We got out to the open sea, and the first noticeable thing was that the Caribbean Sea is a color of blue I'd never seen anywhere else - it's this cobalt, almost electric blue, that isn't quite discernable from the island proper. Now, maybe it's just because the Texas Gulf coast is a sickly shade of seafoam green, but I'd always thought "the ocean blue" was merely a poet flexing his literary muscles. This was a deep, warm blue - I've never seen it in any other ocean, and we I don't remember seeing it as we were flying in. I guess I kind of imagined the sea to be blue - it's easy to accept from far off, but this blue was up-close and personal. So we were moving out into the Caribbean sea, dropping microphones and looking for whales, when I began feeling queasy, and had to go lie down on the nets. Eventually, we sailed out from under the heavy rainclouds and into direct sunlight - something that didn't help the nausea.

Maybe I'd taken the bonine too late - because after a while, I got to feeling better. The green nets were stretched out between the hulls of the catamaran - exciting vantage points for sea-watchers, I suppose. We circled around for a few hours, not seeing or hearing much. I wasn't too involved in the whole matter - I don't get along well with boats. I became violently ill while fishing in the Gulf Coast off of Tampa a few years ago, and the same nausea seemed to pop up when I went fishing off of the Texas Gulf Coast about a year ago (I can handle bay fishing, but that's about it. My sea legs must have been amputated in a previous life). I didn't get sick, but we didn't find any whales either. I managed to get some great pictures of the island from the sea, and then I came home and fell asleep.

I got to check out Ross' gym this week - it left much to be desired. I'm a big bag of muscle aches right now, though - after not having really done anything physical except for hiking a few weeks ago, I went overboard and somehow managed to squeeze in something every day this week. Can I get three cheers for lactic acid buildup? Yeah....didn't think so...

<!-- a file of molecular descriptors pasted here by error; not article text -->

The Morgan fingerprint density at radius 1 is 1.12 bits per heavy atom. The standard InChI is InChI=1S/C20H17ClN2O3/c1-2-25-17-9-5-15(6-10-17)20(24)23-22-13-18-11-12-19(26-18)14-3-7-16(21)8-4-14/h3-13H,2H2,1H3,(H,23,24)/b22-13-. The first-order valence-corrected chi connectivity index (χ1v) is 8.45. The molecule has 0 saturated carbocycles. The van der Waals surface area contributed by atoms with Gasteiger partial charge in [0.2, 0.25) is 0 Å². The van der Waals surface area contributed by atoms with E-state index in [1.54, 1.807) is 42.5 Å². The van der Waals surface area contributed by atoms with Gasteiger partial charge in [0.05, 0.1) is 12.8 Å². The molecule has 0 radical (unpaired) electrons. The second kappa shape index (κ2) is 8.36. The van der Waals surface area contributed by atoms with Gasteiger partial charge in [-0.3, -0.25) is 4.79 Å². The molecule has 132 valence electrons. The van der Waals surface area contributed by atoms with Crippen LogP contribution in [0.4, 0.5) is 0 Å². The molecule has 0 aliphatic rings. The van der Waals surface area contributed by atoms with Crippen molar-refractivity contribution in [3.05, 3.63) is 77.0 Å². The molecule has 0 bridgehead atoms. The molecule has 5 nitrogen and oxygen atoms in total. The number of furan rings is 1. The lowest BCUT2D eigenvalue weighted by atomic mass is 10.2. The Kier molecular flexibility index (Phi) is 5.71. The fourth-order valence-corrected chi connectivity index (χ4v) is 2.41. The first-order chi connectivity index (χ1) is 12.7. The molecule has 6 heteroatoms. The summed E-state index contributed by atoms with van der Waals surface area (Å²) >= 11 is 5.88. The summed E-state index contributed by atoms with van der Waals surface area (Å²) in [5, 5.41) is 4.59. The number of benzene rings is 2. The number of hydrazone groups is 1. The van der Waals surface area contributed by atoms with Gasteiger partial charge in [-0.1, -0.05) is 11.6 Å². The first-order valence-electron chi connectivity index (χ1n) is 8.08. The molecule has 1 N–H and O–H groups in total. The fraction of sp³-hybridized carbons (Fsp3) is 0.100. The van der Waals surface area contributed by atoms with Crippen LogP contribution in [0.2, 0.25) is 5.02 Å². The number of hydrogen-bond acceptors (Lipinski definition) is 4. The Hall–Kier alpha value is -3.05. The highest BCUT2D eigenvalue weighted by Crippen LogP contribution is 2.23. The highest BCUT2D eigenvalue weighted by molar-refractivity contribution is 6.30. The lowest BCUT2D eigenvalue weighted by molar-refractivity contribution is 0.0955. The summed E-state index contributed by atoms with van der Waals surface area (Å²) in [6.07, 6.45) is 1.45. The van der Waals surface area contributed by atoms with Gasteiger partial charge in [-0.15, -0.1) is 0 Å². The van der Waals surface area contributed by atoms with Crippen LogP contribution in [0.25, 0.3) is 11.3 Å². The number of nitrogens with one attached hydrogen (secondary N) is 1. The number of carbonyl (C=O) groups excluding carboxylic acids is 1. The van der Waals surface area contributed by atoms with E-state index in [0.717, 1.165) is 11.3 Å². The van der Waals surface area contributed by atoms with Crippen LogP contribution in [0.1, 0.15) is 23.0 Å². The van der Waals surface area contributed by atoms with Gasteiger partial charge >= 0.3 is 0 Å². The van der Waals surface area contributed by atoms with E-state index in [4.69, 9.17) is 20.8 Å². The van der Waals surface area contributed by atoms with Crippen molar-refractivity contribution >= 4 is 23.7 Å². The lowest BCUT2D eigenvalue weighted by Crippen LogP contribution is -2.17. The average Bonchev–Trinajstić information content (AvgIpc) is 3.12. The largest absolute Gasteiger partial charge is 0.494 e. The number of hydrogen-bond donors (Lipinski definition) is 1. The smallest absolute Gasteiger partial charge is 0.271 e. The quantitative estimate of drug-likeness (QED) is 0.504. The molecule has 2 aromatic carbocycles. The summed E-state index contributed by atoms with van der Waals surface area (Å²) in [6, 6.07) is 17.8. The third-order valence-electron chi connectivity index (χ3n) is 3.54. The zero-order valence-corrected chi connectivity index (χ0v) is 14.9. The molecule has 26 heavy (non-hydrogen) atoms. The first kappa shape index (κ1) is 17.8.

Wednesday, January 16, 2008

Down to Business

I don't think I'll hold your attention unless I throw in pictures, so I'll try to throw in a little something every now and then. Since classes have begun, I won't be able to include the same kind of amazing landscape shots you've grown accustomed to, but I'll do what I can. The accompanying image represents my new best friends - the companions whose company I'll indulge and at times hate, often late into the night. They are my ball and chain, but they are also my lifeline - it's an ambivalent, love-hate parasitism (because they don't really get anything from me). Although, honestly, most of the learning will probably come from notes, anyway. Much of yesterday was spent in a delightful little study space just across the way, going over those notes - especially those of biochemistry and the gross anatomy of the spinal cord.

This morning's lecture in biochem was a little dry - not only did the professor seem to overcomplicate things, he also went out of his way to stab at the Intelligent Design argument. That may be what everyone believes, but I take issue when a theory is passed off as fact. Honestly, the whole argument reminds me of two children arguing in a sandbox - neither of whom have any real proof (But I digress - I probably shouldn't start a rant. Noet yet). Not off to a great start there - I dislike stereochemistry enough as it is. I'll just put my nose to the grindstone and treat it like prison -keep my head down, do my time, and get out.

Anatomy, on the other hand, looks like something I'm just going to love! I read through the backbone stuff yesterday, and it looks like the text goes into much greater detail than the lecture. I'm looking forward to getting my hands dirty. That won't happen until next week, though - this week is all introductory technique and such.